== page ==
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ふしぎな図書館

I checked out ふしぎな図書館 (The Strange Library) from my local library without even opening it. Murakami’s name on the spine was good enough for me. I brought it with me on my first attempt to go to China, and ended up reading the whole thing on the train on the way to and from the airport.

The book hasn’t been translated into English so I don’t feel bad divulging portions of the plot since few of you will likely be reading it. A boy goes into a library, is sent down to the basement to ask an old librarian for help, is tricked by the librarian, and ends up spending a great deal of time locked up in a cell of sorts deep beneath the library.

Some of Murakami’s common themes show up here, even though this book is somewhat different than normal for him. Like his other works, the symbolism makes the reader think. Beyond those aspects, I found Fushigi Na Toshokan rather entertaining just because the setting is so much like the library at Waseda University. Perhaps that is where Murakami got the idea (as he was a student at Waseda many years ago).

At the Waseda University library you enter on the second floor. When you go down a floor you are forced to remove all of your belongings and put them in a locker (which wouldn’t be so strange were it not for the fact that you don’t have to do that on other floors where there are plenty of books one could possibly steal as well). You then show your ID to obtain a pass to go into the basement. The basement includes a huge collection of books. Below the basement is yet another basement with another huge collection of books. This basement below the basement is where I normally go as some of the books are in English. The ordering is rather bizarre for the non-Japanese books. They aren’t grouped by language, so on a single shelf you will find a book in English next to a book written in Russian next to a book written in Spanish, etc. Nor do they use anything like the Dewey Decimal System, although they are numbered. For instance, I found Tsukiji: The Fish Market at the Center of the World on a shelf and proceeded to explore the books around it, hoping there would be other guidebooks or books about Japan. Instead, there were marketing textbooks and other books with the word “market” in the title.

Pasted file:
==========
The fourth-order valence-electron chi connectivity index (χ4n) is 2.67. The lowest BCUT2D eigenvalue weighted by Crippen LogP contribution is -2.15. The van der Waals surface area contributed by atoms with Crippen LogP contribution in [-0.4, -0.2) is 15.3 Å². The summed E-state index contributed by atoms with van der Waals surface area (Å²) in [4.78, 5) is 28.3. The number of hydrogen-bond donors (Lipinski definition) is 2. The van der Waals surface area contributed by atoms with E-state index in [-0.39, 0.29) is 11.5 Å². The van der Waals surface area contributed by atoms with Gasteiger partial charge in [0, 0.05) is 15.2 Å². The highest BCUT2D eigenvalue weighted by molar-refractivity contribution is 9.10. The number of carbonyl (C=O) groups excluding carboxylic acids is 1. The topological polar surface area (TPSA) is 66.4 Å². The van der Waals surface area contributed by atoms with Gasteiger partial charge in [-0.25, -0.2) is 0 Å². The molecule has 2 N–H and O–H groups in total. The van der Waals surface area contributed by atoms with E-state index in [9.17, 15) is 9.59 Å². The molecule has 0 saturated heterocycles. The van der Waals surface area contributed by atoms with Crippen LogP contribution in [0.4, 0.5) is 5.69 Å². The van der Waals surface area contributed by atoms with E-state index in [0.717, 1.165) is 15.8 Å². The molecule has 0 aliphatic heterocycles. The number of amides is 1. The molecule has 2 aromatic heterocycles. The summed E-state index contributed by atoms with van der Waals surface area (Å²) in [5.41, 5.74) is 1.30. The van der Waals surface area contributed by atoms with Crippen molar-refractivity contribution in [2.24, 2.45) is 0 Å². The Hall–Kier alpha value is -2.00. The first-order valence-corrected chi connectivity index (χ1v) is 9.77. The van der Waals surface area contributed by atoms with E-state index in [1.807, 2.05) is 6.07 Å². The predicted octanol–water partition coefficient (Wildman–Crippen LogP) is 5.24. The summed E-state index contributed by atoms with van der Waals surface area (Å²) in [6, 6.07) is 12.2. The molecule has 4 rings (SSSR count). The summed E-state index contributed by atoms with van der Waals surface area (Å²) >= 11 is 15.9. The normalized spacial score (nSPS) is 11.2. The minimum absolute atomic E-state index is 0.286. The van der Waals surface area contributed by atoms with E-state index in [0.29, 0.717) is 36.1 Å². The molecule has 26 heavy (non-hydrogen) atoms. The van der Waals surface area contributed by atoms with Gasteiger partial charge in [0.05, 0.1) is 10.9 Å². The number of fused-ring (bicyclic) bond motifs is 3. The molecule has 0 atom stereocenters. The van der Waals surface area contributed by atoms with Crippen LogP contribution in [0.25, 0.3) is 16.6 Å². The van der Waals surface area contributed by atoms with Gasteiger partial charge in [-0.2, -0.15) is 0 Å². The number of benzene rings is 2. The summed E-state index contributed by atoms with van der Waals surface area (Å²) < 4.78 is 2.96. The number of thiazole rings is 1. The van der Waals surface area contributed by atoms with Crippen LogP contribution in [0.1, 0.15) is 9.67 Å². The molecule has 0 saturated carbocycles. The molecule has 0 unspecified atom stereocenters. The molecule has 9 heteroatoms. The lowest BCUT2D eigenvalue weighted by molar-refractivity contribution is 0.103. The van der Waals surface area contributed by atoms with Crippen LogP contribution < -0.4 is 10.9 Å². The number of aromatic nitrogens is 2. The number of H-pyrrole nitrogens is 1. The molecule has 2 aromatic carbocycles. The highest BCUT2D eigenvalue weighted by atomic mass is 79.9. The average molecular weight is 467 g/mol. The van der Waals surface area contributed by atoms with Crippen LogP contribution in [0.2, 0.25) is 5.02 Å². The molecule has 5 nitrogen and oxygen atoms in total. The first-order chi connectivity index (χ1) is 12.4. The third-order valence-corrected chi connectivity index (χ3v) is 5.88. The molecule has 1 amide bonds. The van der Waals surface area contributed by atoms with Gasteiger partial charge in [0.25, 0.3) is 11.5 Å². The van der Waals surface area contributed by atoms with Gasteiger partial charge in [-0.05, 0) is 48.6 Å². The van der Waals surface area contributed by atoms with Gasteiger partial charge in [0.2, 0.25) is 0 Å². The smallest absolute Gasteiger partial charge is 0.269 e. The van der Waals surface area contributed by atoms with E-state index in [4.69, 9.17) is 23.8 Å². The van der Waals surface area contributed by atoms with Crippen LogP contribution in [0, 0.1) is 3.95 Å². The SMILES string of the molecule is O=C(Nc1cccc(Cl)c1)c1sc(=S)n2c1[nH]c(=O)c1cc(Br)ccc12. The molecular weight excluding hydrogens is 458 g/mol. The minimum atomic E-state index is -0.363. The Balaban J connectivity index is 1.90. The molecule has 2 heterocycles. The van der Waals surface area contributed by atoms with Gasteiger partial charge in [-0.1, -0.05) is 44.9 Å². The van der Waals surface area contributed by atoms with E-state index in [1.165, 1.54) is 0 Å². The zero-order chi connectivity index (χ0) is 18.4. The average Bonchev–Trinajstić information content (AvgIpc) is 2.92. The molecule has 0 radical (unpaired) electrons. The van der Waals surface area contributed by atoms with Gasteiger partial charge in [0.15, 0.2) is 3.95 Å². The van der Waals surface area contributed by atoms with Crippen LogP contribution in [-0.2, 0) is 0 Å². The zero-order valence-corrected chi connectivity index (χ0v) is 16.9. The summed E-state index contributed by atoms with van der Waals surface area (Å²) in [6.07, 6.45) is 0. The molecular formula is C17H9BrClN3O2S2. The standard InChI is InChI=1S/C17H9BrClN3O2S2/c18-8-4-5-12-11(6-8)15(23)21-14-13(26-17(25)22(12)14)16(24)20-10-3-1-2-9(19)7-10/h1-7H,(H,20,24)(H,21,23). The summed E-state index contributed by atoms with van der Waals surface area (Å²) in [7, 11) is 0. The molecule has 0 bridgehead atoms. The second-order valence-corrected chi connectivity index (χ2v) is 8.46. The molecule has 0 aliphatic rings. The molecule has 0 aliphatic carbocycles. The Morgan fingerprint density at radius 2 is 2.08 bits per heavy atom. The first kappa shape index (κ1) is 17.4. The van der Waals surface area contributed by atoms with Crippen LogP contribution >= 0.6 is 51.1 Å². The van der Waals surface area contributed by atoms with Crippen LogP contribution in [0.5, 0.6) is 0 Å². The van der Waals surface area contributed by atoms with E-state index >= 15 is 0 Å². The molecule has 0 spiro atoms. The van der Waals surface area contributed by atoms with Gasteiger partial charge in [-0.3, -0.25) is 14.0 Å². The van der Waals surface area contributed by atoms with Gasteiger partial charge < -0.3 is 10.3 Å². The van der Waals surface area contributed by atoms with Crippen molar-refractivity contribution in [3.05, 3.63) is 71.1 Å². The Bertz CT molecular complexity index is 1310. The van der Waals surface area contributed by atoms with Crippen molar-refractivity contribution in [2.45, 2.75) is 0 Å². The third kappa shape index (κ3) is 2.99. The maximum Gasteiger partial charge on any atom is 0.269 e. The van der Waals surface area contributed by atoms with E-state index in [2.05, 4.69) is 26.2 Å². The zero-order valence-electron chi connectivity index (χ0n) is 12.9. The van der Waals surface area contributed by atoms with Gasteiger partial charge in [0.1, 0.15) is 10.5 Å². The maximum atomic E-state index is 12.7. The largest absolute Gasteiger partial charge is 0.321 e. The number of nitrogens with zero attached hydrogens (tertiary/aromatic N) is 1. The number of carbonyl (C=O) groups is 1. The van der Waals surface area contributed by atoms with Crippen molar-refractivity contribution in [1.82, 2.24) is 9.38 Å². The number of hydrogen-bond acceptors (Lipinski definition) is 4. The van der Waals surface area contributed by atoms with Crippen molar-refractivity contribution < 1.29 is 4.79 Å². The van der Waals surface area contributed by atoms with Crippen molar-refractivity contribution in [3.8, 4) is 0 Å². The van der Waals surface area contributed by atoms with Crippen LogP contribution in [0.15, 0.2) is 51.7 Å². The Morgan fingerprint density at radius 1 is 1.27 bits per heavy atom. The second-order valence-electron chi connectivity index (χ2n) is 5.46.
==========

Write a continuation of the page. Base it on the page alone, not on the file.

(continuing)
Anyway, under the second basement of the Waseda University library is yet another basement. This third basement is roped off. I suppose this third, unreachable basement could have been fodder for Murakami’s imagination, resulting in this book.

One other strange thing about the Waseda University library is that many books must be “ordered” online while you are in the library. The ordered books mysteriously appear at the first floor desk 10 minutes later. I always want to look on the shelves around the ordered book I know I want to see what else may be of interest. This is especially true of works in English since there are so few English titles available at other libraries. I’d like to browse the shelves where these books came from, but that isn’t allowed. This is similar to what happens in ふしぎな図書館 as the boy can’t look for his own books. Instead, the librarian retrieves them for him.

I like how Murakami shows how quickly us humans can turn the craziest of situations into “normal” in a short period of time. It doesn’t take long for the boy in the story to get settled in to a life of bondage on the one hand and having a cook who is half boy and half sheep on the other. The initial shock wears off quickly, and it doesn’t seem so strange that someone can be part boy and part sheep. I ponder this, by the way, as I sit in a Japanese restaurant next to Waseda University on a cushion on a tatami floor, slurping soba, while Frank Sinatra plays in the background. Someone who has never been to Japan before would find this scene extremely odd, perhaps even Twilight Zoneish. I now find it “normal.”

ふしぎな図書館 by 村上春樹 is actually a picture book (絵本) of sorts as every few pages is a picture. I’m not sure who ふしぎな図書館 is aimed at, as it is pretty creepy to be a little kids’ book, but there are furigana next to many kanji, even some that aren’t that difficult. Murakami is fairly easy to read in Japanese to begin with. This book, with the pictures and furigana, is an excellent choice if you are looking to improve your Japanese and can read a few hundred kanji.

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